asked to give an autobiography of myself as writer, I turned this in

Life in Words: A Dramatic Monologue
I shall begin, as always, with a lie: I am not a writer. It is a falsehood told with such earnestnesss, such wide-eyed and fervent credulity, that you have no choice but to believe me. Go on, accept it – let us all nod in unison for good measure, to cement it. There. That’s done, recognized. Now we can move on.

Let us talk instead about a more genial subject, of an identity that I will stake out in whole as my own: that of the reader. I read. It is a statement so obvious as to be superfluous, a state of being that I expect manifests somehow on my face, as visible to the world as the colour of my eyes or the curl in my hair. I read, I have always read, I will always read. Perhaps it is genetic, perhaps conditioned, perhaps simply obsessive. Having said it I turn blank, as if those two words are enough – a manifesto, succinctly spanning all that you might want to know about the subject. What more is there to add?

Maybe, my fond audience, you will prompt me with the obvious next questions. What do I read, and why? Having already touched upon the latter, let us linger upon it for a longer moment. It is genetic, I tell you, or conditioned, and I say these things seriously, for I am the firstborn child of an English professor and a librarian. Go on, smile if you want to – it explains a lot, I know – but I do find the explanation insufficient in its biographical ease. I prefer to think of my reading as a manifestation of a great abstract human characteristic, a facet of the human condition that I just happen to feel more acutely than many: the hunger for stories.

It is a strain that runs through the most apathetic of us, this taste for the narrative, and if we are not sating ourselves on other peoples’ experiences we are attempting to express our own to family, friends, strangers on the bus or the BART or the grocery line or behind the coffee counter; to the cat or the dog or the unhearing walls; to the trees, to the skies, to the stars, to the gods. Look to psychology for explanation of the human soul, if you must, or to sociology or anthropology or any science; I maintain that the truth of our existence is heard loudest in fiction, for we are fundamentally creatures of stories.

I read, then, for knowledge of myself and others, to learn about the world. There are other reasons, of course; the always-glittering and often profound Annie Dillard has a list: “You may read fiction to enjoy the multiplicity and dazzle of the vivid objects it presents to the imagination; to hear its verbal splendor and admire its nimble narrative…to feel, on one hand, the solemn stasis and immutability of the work as enclosed art object—beginning and ending the same way every time you read it, as though a novel were a diagram inscribed forever under the vault of heaven—and to feel, on the other hand, the plunging force of time compressed in its passage, and that compressed passage like a river’s pitch crowded with scenes and scenery and actions and characters enlarged and rushing headlong down together.”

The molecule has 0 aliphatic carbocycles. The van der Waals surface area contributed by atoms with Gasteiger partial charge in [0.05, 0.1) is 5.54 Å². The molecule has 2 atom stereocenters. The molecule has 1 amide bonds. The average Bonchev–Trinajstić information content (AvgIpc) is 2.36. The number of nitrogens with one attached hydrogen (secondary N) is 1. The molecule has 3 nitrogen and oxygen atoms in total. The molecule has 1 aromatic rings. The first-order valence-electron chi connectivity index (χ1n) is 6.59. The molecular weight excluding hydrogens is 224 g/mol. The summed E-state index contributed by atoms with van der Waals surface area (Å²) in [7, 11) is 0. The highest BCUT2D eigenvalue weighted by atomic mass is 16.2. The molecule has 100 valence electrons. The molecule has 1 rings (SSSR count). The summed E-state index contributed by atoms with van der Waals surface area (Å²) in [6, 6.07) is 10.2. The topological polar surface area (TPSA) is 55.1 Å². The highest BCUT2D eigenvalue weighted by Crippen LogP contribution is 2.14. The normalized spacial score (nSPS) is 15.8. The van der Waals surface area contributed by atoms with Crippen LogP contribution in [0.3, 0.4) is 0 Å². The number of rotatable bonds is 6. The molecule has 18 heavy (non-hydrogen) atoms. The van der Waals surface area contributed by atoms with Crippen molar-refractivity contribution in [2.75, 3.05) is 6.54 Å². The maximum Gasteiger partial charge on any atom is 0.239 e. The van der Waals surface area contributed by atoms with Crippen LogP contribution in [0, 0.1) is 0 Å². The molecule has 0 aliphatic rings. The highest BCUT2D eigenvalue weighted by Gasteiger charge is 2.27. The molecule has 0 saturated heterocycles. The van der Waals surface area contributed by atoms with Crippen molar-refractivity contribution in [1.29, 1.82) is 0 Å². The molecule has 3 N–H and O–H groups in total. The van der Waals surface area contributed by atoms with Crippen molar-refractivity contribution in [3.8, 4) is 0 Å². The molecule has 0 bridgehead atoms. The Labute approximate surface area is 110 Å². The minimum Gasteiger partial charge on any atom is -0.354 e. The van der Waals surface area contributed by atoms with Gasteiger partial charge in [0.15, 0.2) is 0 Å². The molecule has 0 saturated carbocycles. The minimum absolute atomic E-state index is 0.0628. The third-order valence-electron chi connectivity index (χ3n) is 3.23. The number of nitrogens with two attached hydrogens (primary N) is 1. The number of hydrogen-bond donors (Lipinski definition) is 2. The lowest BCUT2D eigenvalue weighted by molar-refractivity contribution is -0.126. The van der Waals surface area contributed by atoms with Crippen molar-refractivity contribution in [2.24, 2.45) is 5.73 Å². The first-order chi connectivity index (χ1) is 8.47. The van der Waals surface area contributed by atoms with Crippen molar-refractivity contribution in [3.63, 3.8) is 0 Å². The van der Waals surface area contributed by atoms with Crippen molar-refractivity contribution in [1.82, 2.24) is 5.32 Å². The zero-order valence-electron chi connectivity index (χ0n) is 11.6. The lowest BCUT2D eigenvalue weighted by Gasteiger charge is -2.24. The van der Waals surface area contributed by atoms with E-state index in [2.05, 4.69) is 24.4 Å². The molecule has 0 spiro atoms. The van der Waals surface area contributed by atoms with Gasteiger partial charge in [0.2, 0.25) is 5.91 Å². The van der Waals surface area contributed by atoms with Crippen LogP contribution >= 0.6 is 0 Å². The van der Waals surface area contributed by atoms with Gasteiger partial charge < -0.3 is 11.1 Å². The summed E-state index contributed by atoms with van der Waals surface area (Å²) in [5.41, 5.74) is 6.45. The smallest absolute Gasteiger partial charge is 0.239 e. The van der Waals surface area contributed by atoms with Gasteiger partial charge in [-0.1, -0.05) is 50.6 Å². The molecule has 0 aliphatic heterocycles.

You may indeed. I do. And as a result the list of what I read is voluminous and eclectic, with dozens of thematic threads that resist being braided or knotted into a cohesive whole. Easier, maybe, if I drew you a map, for, as I have said, I am not a writer; words fail me when I attempt to capture and cage in language the impossibility of multiplicity, the pantheon of my interests. A map might suffice, or a multi-paged list of all the books I have read within the past few years. Or maybe a list of the things I am not interested in, just to narrow the field a bit. I’m sure, if I tried, I could think of some subject somewhere, anywhere, which I cannot in any circumstances conjure at least a passing interest in. Actually—no, no, I cannot. For, like most of us, I require absolutely everything to be happy, and reading is no different. I demand my knowledge to come in legions, in multiplicity. Nothing less will do.

I will end where I began – no, not in more lies, but with explanation of my lie, out of guilt or courtesy. Reading and writing are inextricably linked; I feel safe in hypothesizing that every great reader secretly wants to be a writer. But if reading is consumption, then writing is unsafe, dangerous, an offering up of your self as sacrifice to the masses, a sort of cannibalism of the soul. Safer to be on the other end of that, wouldn’t you say? For reading is like eating, it is like breathing; it is something that I do naturally, without effort or intent, nothing more than just one of the many natural bodily functions that sustain my survival. Writing takes effort, it is something that one must do. But reading – reading simply is.

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~ by Not Alice on February 1, 2008.

One Response to “asked to give an autobiography of myself as writer, I turned this in”

  1. This is gorgeous, and speaks to me as resonant to who *I* am, too. Thank you…

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